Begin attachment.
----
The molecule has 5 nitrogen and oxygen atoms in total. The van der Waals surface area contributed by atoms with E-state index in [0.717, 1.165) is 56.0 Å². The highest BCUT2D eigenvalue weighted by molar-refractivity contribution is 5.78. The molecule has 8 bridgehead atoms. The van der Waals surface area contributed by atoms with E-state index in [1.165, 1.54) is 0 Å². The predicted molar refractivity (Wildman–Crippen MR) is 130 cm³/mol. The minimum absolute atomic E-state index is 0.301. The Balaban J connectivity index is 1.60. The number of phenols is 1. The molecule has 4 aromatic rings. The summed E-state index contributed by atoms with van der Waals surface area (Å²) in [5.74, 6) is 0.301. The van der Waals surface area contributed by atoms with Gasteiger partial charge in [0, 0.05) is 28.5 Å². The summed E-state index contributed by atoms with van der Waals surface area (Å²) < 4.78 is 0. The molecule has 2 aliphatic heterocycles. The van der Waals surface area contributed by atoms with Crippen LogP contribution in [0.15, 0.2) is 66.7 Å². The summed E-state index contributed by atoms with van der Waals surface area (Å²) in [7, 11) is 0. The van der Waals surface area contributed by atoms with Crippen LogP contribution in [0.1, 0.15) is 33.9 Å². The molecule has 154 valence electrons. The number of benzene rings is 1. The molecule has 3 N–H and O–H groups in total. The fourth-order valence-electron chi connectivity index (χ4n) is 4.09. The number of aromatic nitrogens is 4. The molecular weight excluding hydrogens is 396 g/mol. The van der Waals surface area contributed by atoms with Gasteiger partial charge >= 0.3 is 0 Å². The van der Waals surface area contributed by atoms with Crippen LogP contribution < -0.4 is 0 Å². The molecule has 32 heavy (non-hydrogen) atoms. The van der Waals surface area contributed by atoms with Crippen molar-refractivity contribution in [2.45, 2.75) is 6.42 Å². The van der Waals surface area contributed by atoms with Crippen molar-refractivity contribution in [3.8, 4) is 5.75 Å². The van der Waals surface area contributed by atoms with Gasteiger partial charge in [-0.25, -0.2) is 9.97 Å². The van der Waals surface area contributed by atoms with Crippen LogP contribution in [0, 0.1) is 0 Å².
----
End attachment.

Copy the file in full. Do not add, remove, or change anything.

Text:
The molecule has 5 nitrogen and oxygen atoms in total. The van der Waals surface area contributed by atoms with E-state index in [0.717, 1.165) is 56.0 Å². The highest BCUT2D eigenvalue weighted by molar-refractivity contribution is 5.78. The molecule has 8 bridgehead atoms. The van der Waals surface area contributed by atoms with E-state index in [1.165, 1.54) is 0 Å². The predicted molar refractivity (Wildman–Crippen MR) is 130 cm³/mol. The minimum absolute atomic E-state index is 0.301. The Balaban J connectivity index is 1.60. The number of phenols is 1. The molecule has 4 aromatic rings. The summed E-state index contributed by atoms with van der Waals surface area (Å²) in [5.74, 6) is 0.301. The van der Waals surface area contributed by atoms with Gasteiger partial charge in [0, 0.05) is 28.5 Å². The summed E-state index contributed by atoms with van der Waals surface area (Å²) < 4.78 is 0. The molecule has 2 aliphatic heterocycles. The van der Waals surface area contributed by atoms with Crippen LogP contribution in [0.15, 0.2) is 66.7 Å². The summed E-state index contributed by atoms with van der Waals surface area (Å²) in [7, 11) is 0. The van der Waals surface area contributed by atoms with Crippen LogP contribution in [0.1, 0.15) is 33.9 Å². The molecule has 154 valence electrons. The number of benzene rings is 1. The molecule has 3 N–H and O–H groups in total. The fourth-order valence-electron chi connectivity index (χ4n) is 4.09. The number of aromatic nitrogens is 4. The molecular weight excluding hydrogens is 396 g/mol. The van der Waals surface area contributed by atoms with Gasteiger partial charge >= 0.3 is 0 Å². The van der Waals surface area contributed by atoms with Crippen LogP contribution < -0.4 is 0 Å². The molecule has 32 heavy (non-hydrogen) atoms. The van der Waals surface area contributed by atoms with Crippen molar-refractivity contribution in [2.45, 2.75) is 6.42 Å². The van der Waals surface area contributed by atoms with Crippen molar-refractivity contribution in [3.8, 4) is 5.75 Å². The van der Waals surface area contributed by atoms with Gasteiger partial charge in [-0.25, -0.2) is 9.97 Å². The van der Waals surface area contributed by atoms with Crippen LogP contribution in [0, 0.1) is 0 Å².